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Excerpt from Oral History Interview with Herman Talmadge, December 18, 1975. Interview A-0331-3. Southern Oral History Program Collection (#4007) See Entire Interview >>

Thoughts on objectivity and retrospective view of segregation

Talmadge offers his view that history should be objective and that it should include both positive and negative aspects. When asked to address aspects of his own political career, Talmadge briefly reflects on the book he wrote about his views on segregation. While Talmadge admits that he would not write a similar tract in 1975 (the time of the interview), he does not indicate that he regrets his previous adherence to segregation.

Citing this Excerpt

Oral History Interview with Herman Talmadge, December 18, 1975. Interview A-0331-3. Southern Oral History Program Collection (#4007) in the Southern Oral History Program Collection, Southern Historical Collection, Wilson Library, University of North Carolina at Chapel Hill.

Full Text of the Excerpt

JACK NELSON:
You know, I asked you before we discontinued the last interview whether or not you had anything that you thought we ought to put into the Southern Oral History project, you like your history warts and all. Can you look back and see any warts that people ought to look for when they are trying to judge Herman Talmadge as a public figure? If you were reading a biography of Herman Talmadge, some episodes or some parts would . . .
HERMAN TALMADGE:
Oh, I'm sure that if I had my life to live over again there would be some things that I would do differently. Hopefully, people as they get older and have more experience and have more knowledge, utilize that knowledge to better advantage and I guess that is true not only of Herman Talmadge but of every other individual who ever lived.
JACK NELSON:
Sure. Is there anything, though that you could look back as a matter of public record now and say, "Well, if I was reading a biography of Herman Talmadge, I would like to know more about this particular episode in his life."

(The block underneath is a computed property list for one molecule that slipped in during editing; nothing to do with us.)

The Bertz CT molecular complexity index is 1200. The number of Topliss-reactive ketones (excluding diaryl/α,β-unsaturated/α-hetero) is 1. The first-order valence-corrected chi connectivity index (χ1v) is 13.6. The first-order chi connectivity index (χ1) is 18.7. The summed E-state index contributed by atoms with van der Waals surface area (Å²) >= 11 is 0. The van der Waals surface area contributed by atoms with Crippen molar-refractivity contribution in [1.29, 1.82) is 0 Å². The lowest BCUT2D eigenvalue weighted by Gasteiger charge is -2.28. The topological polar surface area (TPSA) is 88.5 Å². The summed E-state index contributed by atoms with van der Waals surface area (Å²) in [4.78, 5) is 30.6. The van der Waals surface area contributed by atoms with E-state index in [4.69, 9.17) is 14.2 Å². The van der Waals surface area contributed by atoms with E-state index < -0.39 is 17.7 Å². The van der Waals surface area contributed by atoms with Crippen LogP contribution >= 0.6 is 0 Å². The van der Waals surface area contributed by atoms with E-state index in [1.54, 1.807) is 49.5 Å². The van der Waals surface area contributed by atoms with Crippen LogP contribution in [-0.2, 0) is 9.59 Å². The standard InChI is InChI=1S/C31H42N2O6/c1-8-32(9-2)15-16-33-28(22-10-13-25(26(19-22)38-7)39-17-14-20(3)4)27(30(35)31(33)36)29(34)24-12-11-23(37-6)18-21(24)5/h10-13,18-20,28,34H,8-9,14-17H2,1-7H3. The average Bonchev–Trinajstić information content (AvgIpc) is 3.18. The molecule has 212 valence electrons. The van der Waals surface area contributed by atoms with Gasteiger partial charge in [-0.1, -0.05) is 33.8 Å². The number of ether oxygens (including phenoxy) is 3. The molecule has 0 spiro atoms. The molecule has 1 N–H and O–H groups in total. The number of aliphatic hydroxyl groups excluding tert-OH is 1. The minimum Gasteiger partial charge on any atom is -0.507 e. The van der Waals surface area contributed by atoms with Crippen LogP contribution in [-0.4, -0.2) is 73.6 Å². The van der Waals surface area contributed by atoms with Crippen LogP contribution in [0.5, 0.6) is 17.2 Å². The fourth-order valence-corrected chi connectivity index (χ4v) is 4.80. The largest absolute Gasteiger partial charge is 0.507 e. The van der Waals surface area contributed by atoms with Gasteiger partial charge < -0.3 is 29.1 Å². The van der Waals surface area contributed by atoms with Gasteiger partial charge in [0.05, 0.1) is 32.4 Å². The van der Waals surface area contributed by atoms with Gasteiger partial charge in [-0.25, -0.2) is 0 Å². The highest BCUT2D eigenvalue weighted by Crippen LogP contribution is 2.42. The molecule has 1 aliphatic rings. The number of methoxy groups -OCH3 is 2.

HERMAN TALMADGE:
Not that I can think of at the moment, Jack. Of course, I don't suppose that any individual can appraise himself with any 100% objectivity.
JACK NELSON:
Well, let me ask you something. Going back once more to the segregation thing, you wrote a small book one time about segregation and apparently, a lot of the copies of the book were picked up and there are few in circulation, although there is a Library of Congress card on the book. I forget the title of the book.
HERMAN TALMADGE:
You and Segregation.
JACK NELSON:
Yes, You and Segregation. What was the background of that and can you tell me why the copies did disappear?
HERMAN TALMADGE:
Some publishing house over in Alabama . . .
JACK NELSON:
The Vulcan Press.
HERMAN TALMADGE:
. . . asked me to write such a book and I did. I don't know what the sales were or what the circulation was, as a matter of fact.
JACK NELSON:
Do you look back on that, though, as something that you just as soon you hadn't done or does it make any difference?
HERMAN TALMADGE:
If they made me the same deal today, I probably would reject it.
JACK NELSON:
You'd probably reject it?
HERMAN TALMADGE:
Yes.